Women scoring lower in investment knowledge and confidence says new report. When it comes to preparing financially for retirement, women continue to lag behind men and need to step on the accelerator.
Back in 2001, my wife and I decided to leave the cold climate of Nebraska behind and embark on an epic adventure to find our perfect retirement destination. We traveled to several different countries in search of our dream home, creating incredible memories in the process.
Retirement is far off. But you can set yourself up for success decades from now by getting on the right path today. These five steps are the beginning of that path -- with your own bright future funded by, not constrained by, your past.
Baby Boomers are still struggling to recover from the Great Recession, which is big time putting their retirement in jeopardy. The result? Working longer and lowering expectations of what their golden years will be like.
When the stock market goes crazy, people go nuts. The ensuing insecurity has them thinking that stashing their money in a mattress at home is safer than investing it anywhere with anyone. But one should know the differences between risk and volatility to avoid silly and irrational investing mistakes. Let's clear the confusion once and for all.
We all can't live forever, and the famous "until death do us part" stanza from our marriage vows suddenly becomes omnipresent when we realize that we're going it alone. This does leave the lingering question, though: How can a reverse mortgage benefit widows and widowers?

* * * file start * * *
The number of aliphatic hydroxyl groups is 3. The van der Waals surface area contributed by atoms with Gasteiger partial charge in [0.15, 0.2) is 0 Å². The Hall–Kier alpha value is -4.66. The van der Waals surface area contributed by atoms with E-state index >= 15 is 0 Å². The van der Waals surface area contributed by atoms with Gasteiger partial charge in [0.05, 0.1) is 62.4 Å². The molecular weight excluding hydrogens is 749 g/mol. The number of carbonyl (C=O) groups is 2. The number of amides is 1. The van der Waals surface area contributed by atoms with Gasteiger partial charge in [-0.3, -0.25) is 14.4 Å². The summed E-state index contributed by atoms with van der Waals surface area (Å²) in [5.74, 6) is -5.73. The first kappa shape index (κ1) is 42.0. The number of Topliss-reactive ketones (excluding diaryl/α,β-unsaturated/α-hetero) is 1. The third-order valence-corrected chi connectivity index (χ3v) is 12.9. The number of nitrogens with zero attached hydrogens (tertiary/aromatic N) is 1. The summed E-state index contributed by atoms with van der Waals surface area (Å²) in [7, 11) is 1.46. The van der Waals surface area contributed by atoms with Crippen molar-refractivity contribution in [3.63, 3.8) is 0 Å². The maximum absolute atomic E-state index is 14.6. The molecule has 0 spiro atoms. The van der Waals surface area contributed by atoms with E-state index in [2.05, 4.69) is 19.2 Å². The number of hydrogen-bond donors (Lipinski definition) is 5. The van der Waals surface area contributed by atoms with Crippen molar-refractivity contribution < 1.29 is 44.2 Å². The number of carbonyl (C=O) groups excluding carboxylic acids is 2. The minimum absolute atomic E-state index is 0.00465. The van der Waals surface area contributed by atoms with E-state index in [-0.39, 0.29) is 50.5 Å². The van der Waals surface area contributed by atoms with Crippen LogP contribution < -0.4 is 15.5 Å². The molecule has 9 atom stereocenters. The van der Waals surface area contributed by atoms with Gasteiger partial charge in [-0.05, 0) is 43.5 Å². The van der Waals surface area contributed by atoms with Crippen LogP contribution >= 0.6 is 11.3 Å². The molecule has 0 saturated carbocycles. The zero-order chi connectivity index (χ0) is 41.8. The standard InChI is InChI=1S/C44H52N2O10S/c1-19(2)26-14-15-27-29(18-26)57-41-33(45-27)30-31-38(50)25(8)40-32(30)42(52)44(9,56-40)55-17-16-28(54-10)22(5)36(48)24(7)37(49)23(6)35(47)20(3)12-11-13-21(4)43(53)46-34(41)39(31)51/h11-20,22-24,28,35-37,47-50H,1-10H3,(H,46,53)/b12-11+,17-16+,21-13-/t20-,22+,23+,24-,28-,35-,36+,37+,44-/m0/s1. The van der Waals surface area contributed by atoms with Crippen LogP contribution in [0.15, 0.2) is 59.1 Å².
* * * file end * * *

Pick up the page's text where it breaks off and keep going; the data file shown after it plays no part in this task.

If you're more excited about the beginning of the football season than sitting down to make a financial plan, you're not alone. Football is a spectacle, but planning your investments is work.
Retirement planning is important for all Americans, but the importance is heightened for women. The retirement deck is stacked against women in several ways, including generally lower pay compared to men and lower Social Security benefits upon retirement.
Most, if not all, of your living expenses will continue to increase as you continue to age, potentially risking your portfolio's purchasing power. It is important to review your portfolio in retirement to ensure your asset allocation has an appropriate mix of "inflation hedging" assets.
Downsizing. It's a word that's long been part of the American lexicon and should come into even sharper focus as Baby Boomers age and more and more retire.
The great thing about this tontine is, for a small investment you fund a big part of your needs in the event you are one of the lucky ones to live a really long time.
While I generally agree that lowering debt before you retire is a good idea--especially 'bad' debt such as high-interest, nondeductible credit card balances--how much debt you can comfortably handle depends on the size of your debt relative to your projected income.
Grandma and Grandpa have some stern advice for the younger generation: learn from their mistakes. Now that they've reached retirement, they're finding that a lack of funds is their biggest dissatisfaction, and they strongly urge younger Americans to open a 401(k) or IRA as soon as possible and fund it as much as possible.
Investors limit themselves when they buy into these retirement myths. The good news is that with a little education, a little work, and a little patience, investors can achieve the retirement goals that are right for them.
With the improving economy, consumer confidence and spending are going up. But so are lifestyle inflation and its evil sister DEBT. At the same time, the recent stock market turmoil has quickly reminded people that investing isn't always easy.
You might assume that your retirement expenses will be lower than your current cost-of-living. But -- we're sorry to say -- that idea might not be correct.